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I've seen many mentions of metal catalysts why metal? What do they do?

  1. Sep 11, 2012 #1
    I know a catalyst is something that speeds up a reaction, usually by lowering the activation energy, by adding intermediate steps, which are not so "high energy".

    Why metal? What are they doing in the reaction? For example, I've seen platinum mentioned a lot, or also nickel. Do these two have something special? Could any metals be used?

    Here's an example:

  2. jcsd
  3. Sep 11, 2012 #2
    here's what I think happens:

    they provide a reactive surface for reactions to take place on because they have a relatively high surface energy - the atoms at the surface of a metal have dangling bonds, so to speak (are not bonded in the typical unit cell for the metal) and are less energetically favorable in that configuration than atoms on the interior.

    When something like, say, a gas molecule, adheres to the surface, the high surface energy means that it might be more favorable for the gas, especially at high temperature, to break up into atoms that bond (temporarily) to the surface. But since diffusion is sped up at high temperatures, these atoms can also move around on the surface and if they meet another atom that they can form a covalent bond with, they'll form that bond and then diffuse away from the metal. Doesn't happen for all atoms, of course, otherwise there'd be a 100% yield. However, it does happen for a large fraction of them.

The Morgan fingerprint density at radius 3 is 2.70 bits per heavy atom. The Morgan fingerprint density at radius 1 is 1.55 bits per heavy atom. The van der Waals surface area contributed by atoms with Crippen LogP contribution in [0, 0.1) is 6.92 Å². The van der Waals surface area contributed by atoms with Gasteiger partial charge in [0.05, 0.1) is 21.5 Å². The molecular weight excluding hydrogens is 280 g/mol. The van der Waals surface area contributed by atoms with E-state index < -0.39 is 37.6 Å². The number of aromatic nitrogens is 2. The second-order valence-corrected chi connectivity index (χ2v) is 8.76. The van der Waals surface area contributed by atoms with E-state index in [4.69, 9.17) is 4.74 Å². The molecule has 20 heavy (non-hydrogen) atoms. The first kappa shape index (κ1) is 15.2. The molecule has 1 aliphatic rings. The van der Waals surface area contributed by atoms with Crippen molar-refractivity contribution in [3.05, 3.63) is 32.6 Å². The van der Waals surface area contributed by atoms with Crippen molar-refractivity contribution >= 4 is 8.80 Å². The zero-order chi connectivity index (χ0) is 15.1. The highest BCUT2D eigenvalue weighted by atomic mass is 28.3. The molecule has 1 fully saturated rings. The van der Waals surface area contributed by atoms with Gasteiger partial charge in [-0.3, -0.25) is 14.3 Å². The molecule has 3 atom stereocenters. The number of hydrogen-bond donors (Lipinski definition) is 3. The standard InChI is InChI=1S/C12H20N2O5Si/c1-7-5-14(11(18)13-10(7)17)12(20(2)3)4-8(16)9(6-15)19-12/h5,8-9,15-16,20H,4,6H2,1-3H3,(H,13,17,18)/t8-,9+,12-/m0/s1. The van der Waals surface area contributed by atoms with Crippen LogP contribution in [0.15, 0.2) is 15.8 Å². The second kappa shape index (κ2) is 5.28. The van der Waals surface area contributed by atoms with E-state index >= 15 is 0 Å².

Different metals have different surface energies, so it might depend on the specific reaction.

    Ceramics are also used for catalysis. Alumina, for example. Same principle; the ions at the surface of a ceramic are not part of a complete unit cell and thus are "left dangling". However some ceramics are totally inert, so I think it might have to do with the identity of the ions.

    Why not say... polymers? Polymers are molecular solids; their surfaces have no dangling bonds because they are molecular solids, have lower surface energy and thus can't break things apart.
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